[Candobetter.net Editor 4 April 2018. Our attention has been drawn to the fact that the title of this article could make people think that candobetter.net is generally in agreement with Dr Yugovic on this matter. The fact is that we do not agree, but we have permitted him to put his argument here, in response to other articles that find that tree dieoff has many other causes. These articles can be found under the general topic of 'predator restauration>.]In response to Hans Brunner’s post, I note he does not actually quote me and if he reads my article ("Do ecosystems need top predators?" on the SPIFFA website and in the journal Indigenotes) carefully he will find there is no recommendation for more foxes, cats and dogs. The term ‘plague’ of possums is not mine and I use it in quotation marks in the article. It is a term I have heard locals use, and with some justification.
(Photos provided by Dr Jeff Yugovic)
Possum induced tree decline is very real and is a very serious threat to indigenous trees on the Mornington Peninsula, with thousands of trees dead or dying in many locations. Just drive down Old Mornington Road, Walkers Road or Kunyung Road in Mount Eliza or visit Mount Martha Park to see for yourself, but you need to be able to identify indigenous eucalypts as the many planted non-indigenous eucalypts are generally not eaten by possums. I also attach further photographic evidence.
The evidence of possum damage is all too abundant and there are several consultant reports on this issue (see my article for some references). Mornington Peninsula Shire has an unreleased tree pathology report on tree decline on the Mornington Peninsula which says in relation to Mount Martha Park:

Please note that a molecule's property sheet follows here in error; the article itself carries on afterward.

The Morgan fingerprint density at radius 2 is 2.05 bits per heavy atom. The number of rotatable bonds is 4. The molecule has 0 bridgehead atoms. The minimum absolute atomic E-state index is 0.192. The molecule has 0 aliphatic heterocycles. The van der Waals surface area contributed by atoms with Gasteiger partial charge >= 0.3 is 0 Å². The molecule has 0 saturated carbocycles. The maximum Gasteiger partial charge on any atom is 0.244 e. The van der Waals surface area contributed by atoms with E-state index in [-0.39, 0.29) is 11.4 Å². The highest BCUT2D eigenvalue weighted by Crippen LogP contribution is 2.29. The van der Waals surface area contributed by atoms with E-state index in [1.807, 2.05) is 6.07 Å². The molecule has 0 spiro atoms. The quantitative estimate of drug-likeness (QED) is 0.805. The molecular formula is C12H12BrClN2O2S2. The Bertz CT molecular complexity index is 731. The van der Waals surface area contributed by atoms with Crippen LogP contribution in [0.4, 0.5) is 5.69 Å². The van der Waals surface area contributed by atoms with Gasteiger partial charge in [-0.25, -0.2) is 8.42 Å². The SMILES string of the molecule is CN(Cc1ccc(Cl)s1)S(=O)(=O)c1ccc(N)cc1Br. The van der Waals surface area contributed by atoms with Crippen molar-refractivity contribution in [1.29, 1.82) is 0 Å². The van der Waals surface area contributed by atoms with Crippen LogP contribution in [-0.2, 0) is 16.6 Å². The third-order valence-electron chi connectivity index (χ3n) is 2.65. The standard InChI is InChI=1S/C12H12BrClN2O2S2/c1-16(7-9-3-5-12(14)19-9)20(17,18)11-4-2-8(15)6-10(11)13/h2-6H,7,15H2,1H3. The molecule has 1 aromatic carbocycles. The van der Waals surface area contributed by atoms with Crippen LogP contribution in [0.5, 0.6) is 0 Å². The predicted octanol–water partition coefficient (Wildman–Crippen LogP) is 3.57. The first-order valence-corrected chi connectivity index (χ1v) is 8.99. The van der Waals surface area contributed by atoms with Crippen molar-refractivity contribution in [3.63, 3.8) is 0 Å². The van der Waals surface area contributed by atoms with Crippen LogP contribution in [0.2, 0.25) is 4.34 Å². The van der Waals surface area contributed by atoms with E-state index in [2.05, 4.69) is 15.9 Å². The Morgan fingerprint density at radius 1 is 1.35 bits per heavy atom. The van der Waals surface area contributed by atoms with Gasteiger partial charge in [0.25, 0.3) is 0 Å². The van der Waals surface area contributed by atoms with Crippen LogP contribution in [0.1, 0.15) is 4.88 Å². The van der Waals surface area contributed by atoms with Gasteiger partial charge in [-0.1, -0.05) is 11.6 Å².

Diagnosis: The sparse crowns of the trees in plots appear to be indicative of browsing damage. Eucalyptus pauciflora appeared to be the main species affected. The probable cause of browsing animals is supported by the banded trees in one area of the park, which show significant crown recovery following the installation of the bands (Figure 20A). Prognosis: Continued unsustainable browsing will result in further defoliation and dieback and eventual death of trees in the Park.
We need to recognise the problem of possum induced tree decline, and move on to analyse what is causing this imbalance and how it can be addressed, noting that the phenomenon was not reported by early Europeans when Victoria was in its original and natural condition and seems to have developed since European arrival.